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How to Get Out of Life's Sand Bunkers

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Are there days in your life that happened many years ago that you can vividly still recall? You can feel the wind, the warmth of the day, the smells and colors. You can remember what clothes you had on. You can remember who was with you.

Well, our most memorable days are usually our most emotional ones. During those days, we were challenged or provoked, positively or negatively.

And so it was on that March day in 1992 that I was experiencing one of “those days” on the golf course. It was a Friday and I was hopeful that I would have a quality round of golf before heading in for a nice meal around 6 p.m., the start of a relaxing evening. But it just wasn’t to be.

For you see, on that day I was experiencing the repetitive misfortune of hitting my golf ball either in fairway sand bunkers or green side bunkers. As I recall, on the 18 holes I played that day, I “succeeded” in landing in 16 bunkers. And, it gets worse. What really got me riled up is that I LACKED THE SKILL to get out of those sand bunkers.

So there I was: for 4 and a half hours, seemingly living in the sandpit of hell. I was miserable. I was embarrassed. It was humid, I was hot. I was full of gritty sand, seemingly lodged in undiscovered body crevices. I lost every bet to every person I was playing against that day. And by the 18th hole, after paying off all my losses and not taking it out on my playing partners, I walked to the corner of the driving range where the practice bunker awaited the arrival of my sorry ass. Beleaguered and beaten. The sand had won.

Folks, it was there that I “lost it.” Yep I boiled over, got pissed off, or, as we say down in South Louisiana, I caught the “red ass.”

I proceeded to have a nice long, enthusiastic talk with myself and decided in that fury of self-dialogue that I was not going home until I learned how to hit a shot out of the sand bunker.  So I called my wife and told her my plan. “I am dropping 500 golf balls into the practice sand bunker, and I’m going hit every darn one of them.” It was a short conversation, as you might expect.

I rounded up 500 balls and began to: PRACTICE! 

Question: Are you mature enough to accept the fact that there are areas that you lack skill?

Many people get stuck on stupid in this key stage. Why? Because they live in a state of constant denial. I had to be honest with myself and admit that I had a problem, and I was the only person who could take the steps necessary to fix it.  

So into the practice sand bunker I went. Early on, I m not going to lie to you, it was 8 and I was still working to get the anger and frustration out of my being. Balls went everywhere. Then a small discovery was made. Swing harder and swing THROUGH the sand, not AT the sand.

My backswing in the sand became more relaxed. The next 200-300 balls were still not landing with any reasonable pattern or control, but the balls were successfully leaving the sand.  Side note: Leaders are sometimes way too impatient because they are expecting immediate complete results.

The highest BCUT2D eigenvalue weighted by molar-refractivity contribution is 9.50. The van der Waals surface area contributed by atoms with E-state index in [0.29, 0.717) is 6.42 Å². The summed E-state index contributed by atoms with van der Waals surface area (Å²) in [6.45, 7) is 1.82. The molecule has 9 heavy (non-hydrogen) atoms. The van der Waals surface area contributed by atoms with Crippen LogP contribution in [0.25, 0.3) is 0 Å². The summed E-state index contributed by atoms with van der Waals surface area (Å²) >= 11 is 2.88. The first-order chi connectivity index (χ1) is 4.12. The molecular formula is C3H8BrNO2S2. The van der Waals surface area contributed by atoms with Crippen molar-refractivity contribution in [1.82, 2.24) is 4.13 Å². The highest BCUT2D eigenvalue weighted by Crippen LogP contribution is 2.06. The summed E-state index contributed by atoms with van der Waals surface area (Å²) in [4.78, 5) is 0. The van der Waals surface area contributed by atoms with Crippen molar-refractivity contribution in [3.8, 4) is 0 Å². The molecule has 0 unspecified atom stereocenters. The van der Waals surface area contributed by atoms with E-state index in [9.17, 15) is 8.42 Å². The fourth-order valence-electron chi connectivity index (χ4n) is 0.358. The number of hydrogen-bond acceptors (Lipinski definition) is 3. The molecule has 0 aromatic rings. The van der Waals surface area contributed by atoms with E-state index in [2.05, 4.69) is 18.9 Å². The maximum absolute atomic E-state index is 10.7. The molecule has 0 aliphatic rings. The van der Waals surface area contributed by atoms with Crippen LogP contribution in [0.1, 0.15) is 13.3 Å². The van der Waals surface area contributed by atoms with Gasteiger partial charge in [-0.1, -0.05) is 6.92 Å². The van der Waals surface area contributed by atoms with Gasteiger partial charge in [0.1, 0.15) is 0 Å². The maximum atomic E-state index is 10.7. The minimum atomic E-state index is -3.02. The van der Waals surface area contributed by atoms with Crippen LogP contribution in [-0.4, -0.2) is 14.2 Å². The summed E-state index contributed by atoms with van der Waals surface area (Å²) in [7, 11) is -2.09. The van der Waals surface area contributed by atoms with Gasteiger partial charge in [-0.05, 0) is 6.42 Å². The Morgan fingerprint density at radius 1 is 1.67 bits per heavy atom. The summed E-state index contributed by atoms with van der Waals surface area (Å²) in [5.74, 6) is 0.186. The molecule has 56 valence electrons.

The practice bunker taught me to embrace small incremental improvements because they always precede the big result you are ultimately seeking. 

I seem to recall taking a break and grabbing a swig of water after pounding about 300 balls. The transformation of my bunker skills had begun. Right now, I can remember re-entering that bunker with a sense of calmness that I had never had before. I had faced my fear head-on and it was working, but not without massive action.  (Did you catch that last line? Go back and read it again. Slowly.)  During the last leg of hitting the final 200 balls, I began to fine-tune the more intricate details of bunker play. I began to do things like “feeling” the back swing and “visualizing” what type of swing is needed to propel the ball into the air at the right distance. I noticed other things, like hitting out of a thin bunker lie (a bunker shot that has very little sand at the base of the ball) or a fluffy lie (a bunker shot that has far too much sand all around it, making the shot very unpredictable upon its exit). 

Here’s what happened. After crawling out of that practice bunker — 500 balls later — I was exhausted. I was spent. I was also happy, fulfilled and excited about the next day on the course.

The time would come that I would master bunker play in the heat of competitive rounds, but it would have to be delayed. Because, you see, in my trance-like practice, I had created blisters and both hands were bleeding and beginning to swell. 

So here are the lessons to focus on:

  1. Develop the ability to recognize that you lack a certain skill(s):
  2. Embrace your issues of denial
  4. If you have a problem then it is your problem to fix!
  5. Embrace small incremental improvements.
  6. Face your fear, then conquer it with massive action.
  7. Sometimes you have to push yourself to the brink before you can realize your true potential
  8. Far better it is to spend time in recuperation, knowing that it was time well spent in the pursuit of better skills or a worthy goal.

Use this article in an “alone” session. And yes, you should have a meditative “alone” session at least once a week. No kids, no spouse, no distractions, no phones, no co-workers, usually inspired by or in nature.

Find your quiet place and set an appointment to re-find that place at regular intervals. The process will invigorate you in ways beyond your imagination. Try it, then drop me a line about your experience at [email protected].